In the age where Scandinavian and minimalist design themes reign supreme, not many homeowners would want to take the plunge into having their homes clad in a dark colour scheme, believing that doing so would not only make a space feel smaller, but colder as well. However, the homeowners of this three-bedroom apartment in River Place did not carry the same sentiment. Working with designers Lawrence Puah, Jenny Phumthida and Ash Ashiqin of boutique interior design consultancy firm akiHAUS, the homeowners new digs embodies a cosy and comfy atmosphere filled with a variety of textures.
Wanting to create a seamless continuity in the home, the recessed portions of the communal zone’s walls were extended out to create a streamlined structure. The adventurous homeowners also requested for a predominantly black colour palette for the living and dining zones, which the designers catered for by cladding the walls in 1m by 3m textured black tiles. To cater to the homeowners’ extensive art collection, the designers also installed recessed track lights around the perimeter of the white drop ceiling to act as spotlights on each artwork, creating an ambience that mimics an art gallery.
With three kids ranging between infancy and 5 years, the homeowners are frequent users of the kitchen, and the renovation done in the space was made with functionality in mind. For one, the utility area, storeroom and toilet was demolished to create an expanded cooking zone. As there is a lack of natural lighting penetrating the space, the designers made the conscious decision to clad the space in predominantly white tones to brighten up the space. For a more practical purpose, the cabinetry also extends out into a kitchen island, providing more countertop space for food prep. Meanwhile, the black tiles used for the backsplash and the top of the kitchen cabinetry do not feature any grout lines, meaning that clean up after heavy cooking sessions is made that much easier.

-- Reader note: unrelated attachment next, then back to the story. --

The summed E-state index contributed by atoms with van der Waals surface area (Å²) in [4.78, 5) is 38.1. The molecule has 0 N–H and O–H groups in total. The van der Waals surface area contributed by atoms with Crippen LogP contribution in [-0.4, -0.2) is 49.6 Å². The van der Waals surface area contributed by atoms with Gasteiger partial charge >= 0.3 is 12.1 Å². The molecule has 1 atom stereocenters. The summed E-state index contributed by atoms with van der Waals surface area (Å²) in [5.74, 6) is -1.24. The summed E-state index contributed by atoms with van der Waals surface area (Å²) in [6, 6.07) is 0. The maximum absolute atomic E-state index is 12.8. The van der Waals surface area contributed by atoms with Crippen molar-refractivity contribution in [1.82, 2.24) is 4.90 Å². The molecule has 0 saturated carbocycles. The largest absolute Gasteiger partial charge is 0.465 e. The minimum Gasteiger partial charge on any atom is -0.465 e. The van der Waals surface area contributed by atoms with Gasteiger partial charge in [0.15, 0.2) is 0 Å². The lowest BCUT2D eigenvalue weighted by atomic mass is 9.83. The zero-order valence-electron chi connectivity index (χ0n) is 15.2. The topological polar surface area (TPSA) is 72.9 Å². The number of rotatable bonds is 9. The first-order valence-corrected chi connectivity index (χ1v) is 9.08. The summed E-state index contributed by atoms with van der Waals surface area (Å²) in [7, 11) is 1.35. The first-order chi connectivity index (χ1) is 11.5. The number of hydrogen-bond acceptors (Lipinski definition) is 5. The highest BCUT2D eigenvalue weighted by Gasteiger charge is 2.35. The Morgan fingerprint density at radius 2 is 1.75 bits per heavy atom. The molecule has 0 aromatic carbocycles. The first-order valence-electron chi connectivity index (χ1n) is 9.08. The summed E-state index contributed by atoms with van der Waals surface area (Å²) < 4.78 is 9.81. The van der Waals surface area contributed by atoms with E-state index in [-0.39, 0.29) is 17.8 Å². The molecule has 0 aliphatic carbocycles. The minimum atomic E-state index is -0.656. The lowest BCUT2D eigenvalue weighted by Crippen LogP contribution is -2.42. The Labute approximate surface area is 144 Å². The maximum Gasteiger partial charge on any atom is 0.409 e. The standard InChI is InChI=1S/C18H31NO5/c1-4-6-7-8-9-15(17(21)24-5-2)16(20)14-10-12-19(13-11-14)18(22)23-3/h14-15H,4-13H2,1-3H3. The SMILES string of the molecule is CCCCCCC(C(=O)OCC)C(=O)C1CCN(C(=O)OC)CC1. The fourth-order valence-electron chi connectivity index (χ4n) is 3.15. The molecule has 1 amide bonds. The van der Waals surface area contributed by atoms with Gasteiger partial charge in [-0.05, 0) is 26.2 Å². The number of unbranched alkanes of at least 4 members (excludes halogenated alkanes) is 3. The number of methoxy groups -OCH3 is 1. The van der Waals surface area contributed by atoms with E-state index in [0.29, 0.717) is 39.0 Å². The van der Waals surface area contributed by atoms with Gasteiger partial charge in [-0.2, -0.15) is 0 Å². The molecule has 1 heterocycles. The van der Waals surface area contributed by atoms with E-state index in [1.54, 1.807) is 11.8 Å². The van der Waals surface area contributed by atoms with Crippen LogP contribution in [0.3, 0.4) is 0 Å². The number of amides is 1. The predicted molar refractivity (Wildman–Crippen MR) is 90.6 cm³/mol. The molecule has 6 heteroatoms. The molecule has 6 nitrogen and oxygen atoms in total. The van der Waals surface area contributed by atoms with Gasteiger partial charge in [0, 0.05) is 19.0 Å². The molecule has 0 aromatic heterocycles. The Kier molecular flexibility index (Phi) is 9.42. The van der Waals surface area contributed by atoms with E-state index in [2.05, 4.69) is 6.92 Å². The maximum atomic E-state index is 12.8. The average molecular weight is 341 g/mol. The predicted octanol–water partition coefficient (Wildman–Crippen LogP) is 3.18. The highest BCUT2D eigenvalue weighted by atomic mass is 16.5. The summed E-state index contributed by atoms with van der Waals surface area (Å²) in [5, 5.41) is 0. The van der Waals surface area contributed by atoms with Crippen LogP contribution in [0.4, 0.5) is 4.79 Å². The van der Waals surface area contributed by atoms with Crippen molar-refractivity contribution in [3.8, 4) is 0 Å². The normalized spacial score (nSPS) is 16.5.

Inspired by an earlier project in Sentosa Cove that the akiHAUS design team previously designed, the homeowners requested for the private living spaces to be accentuated in predominantly wood tones. But while it’s a stark contrast to the dark design palette of the communal spaces, Lawrence said that the particular decision helps to create a cosy atmosphere in the bedrooms.
First up, the master bedroom features a raised platform where the bed rests, made from teakwood strips that continue onto the bed’s rear wall and ends three-quarters way along the ceiling, resulting in a C-shaped cove that forms a cosy ambience for its occupants. Removing the original wardrobe that flanked the adjoining wall to the bed, the designers constructed an uninterrupted row of wardrobes – complete with recessed grooves serving as the only way to open the doors.
The master en suite also underwent major renovation works. Previously outfitted with a single vanity, bathtub, standing shower and WC, the original layout was not practical for the new homeowners. Redesigned to better serve its purpose, the standing shower was demolished to make way for a double vanity, and the space on which the bathtub stood was converted into an expanded shower area, resulting in a practical and user-friendly layout. For added visual interest, an embedded niche in the front wall of the shower stores the users’ bath and shower gels, removing the need for wire shower racks that may distract from the hotel-esque ambience of the bathroom.
Moving on, the junior bedroom also features the same “cocoon setting” as the master bedroom, but with the teak wood strips covering all four sides of the structure, concealing a series of wardrobes. Being a kids’ space, the designers also included a number of unique features that appeal to the young occupants. For one, the wardrobe’s doorknobs have cartoon characters in the design. Secondly, encompassing the entire wall parallel to the raised platform structure is a magnetic wall that the kids can draw on with markers, with the material allowing for easy removal whenever necessary. Originally, the homeowners had wanted a chalkboard wall, but Lawrence advised against it, citing that the chalk dust might pose a health risk to the kids.
Summing up his thoughts about the entire project, Lawrence said, “While there are not many people who would want to take a risk on such a bold theme for their home, we hope that this project will be a reassurance to them that a dark colour palette does not mean that a space will immediately be cold or claustrophobic. With the right lighting and right textures, the result can be a cosy home that’s suitable for all ages”.
This was adapted from an article originally published in the February 2018 issue of SquareRooms. Photos: akiHAUS